Chuck Schumer wants Trump to redirect border wall money to gun control initiatives


Chuck Schumer wants Trump to redirect border wall money to gun control initiatives

Democrats have a new strategy for keeping gun control at the top of Congress’s agenda: tying it to President Donald Trump’s fixation on his border wall.

Specifically, Senate Minority Leader Chuck Schumer is calling on Trump to redirect $5 billion in funds he’s requested for a wall along the southern border to fund gun control initiatives instead. The administration has requested these funds as part of the annual appropriations process, and Schumer is pushing for the president to change course in the wake of mass shootings in Ohio, California, and Texas in the past month. He’s expected to put in the official ask shortly, according to an aide.

While it’s incredibly unlikely that Trump will comply with this request, Schumer’s move is among the latest efforts from Democrats to keep the legislative spotlight on gun control before Congress returns from recess in September. A White House spokesperson did not immediately respond to a request for comment.

By asking the president to repurpose potential wall money to fund gun control, Schumer hopes to maintain the pressure on both Trump and Republican leaders, so momentum on the subject doesn’t fizzle out like it has so many times in the past. If redirected, these funds could be used for an array of programs including FBI domestic terrorism investigations and the Centers for Disease Control and Prevention’s research on gun violence.

“Republicans and this administration need to put their money where their mouth is when it comes to addressing gun violence and stopping the rise of domestic terrorism, especially stemming from white supremacy,” Schumer said in a statement.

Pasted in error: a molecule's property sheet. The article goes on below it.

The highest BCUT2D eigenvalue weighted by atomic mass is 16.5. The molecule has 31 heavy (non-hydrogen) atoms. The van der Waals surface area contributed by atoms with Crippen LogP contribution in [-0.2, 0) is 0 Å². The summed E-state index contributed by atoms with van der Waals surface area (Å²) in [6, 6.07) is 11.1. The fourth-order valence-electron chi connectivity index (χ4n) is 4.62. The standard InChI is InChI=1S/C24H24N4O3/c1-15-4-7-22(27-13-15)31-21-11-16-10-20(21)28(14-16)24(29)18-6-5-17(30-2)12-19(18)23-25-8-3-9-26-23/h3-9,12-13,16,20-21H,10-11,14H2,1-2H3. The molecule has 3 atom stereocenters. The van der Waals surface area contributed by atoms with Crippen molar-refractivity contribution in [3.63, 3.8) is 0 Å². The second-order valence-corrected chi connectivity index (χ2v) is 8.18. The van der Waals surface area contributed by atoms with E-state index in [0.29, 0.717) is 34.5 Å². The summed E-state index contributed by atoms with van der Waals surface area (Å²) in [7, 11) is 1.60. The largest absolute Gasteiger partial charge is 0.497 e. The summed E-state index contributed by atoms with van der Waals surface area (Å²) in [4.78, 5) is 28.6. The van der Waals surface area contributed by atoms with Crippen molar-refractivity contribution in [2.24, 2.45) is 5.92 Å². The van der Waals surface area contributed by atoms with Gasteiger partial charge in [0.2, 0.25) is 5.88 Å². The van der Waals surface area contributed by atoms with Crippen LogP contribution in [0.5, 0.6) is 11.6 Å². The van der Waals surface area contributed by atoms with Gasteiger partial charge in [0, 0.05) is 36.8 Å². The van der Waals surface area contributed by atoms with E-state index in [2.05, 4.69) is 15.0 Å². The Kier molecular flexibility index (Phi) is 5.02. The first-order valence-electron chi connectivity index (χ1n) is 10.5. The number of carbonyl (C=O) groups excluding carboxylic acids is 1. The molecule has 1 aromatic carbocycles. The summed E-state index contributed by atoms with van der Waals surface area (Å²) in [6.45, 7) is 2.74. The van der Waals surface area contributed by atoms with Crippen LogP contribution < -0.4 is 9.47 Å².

Earlier this month, Democratic leaders including Schumer and House Speaker Nancy Pelosi urged Senate Majority Leader Mitch McConnell to reconvene the upper chamber early in order to consider legislation the House has passed on universal background checks. McConnell refused, though he said the Senate would weigh legislation on the subject when it returned.

Democrats are doing all they can to preserve the focus lawmakers have put on gun control since there are still three weeks before everyone will be back in town. Many have promoted legislation that would guarantee universal background checks for all gun purchases, something that passed the House earlier this year. Lawmakers have also pushed a ban on assault weapons, a more aggressive regulatory effort that few Republicans support.

On the other side of the aisle, McConnell has said the Senate will also consider “red flag” laws, which would prevent individuals who have been identified as a threat to themselves or others from accessing a firearm.

Trump has signaled that he’s supportive of some kind of gun control effort, although it’s unclear what will ultimately materialize. In the past, despite a significant push from Democrats and activists, gun control has faced strong opposition from Republican lawmakers and the National Rifle Association.

Schumer and his fellow Democrats hope that this time, public anger over multiple mass shootings in under two weeks will give them the momentum needed to overcome that reticence. And they hope that by drawing Trump’s attention to the issue by connecting it to something he is very much interested in, lawmakers will still be willing to discuss gun control when their recess is over.


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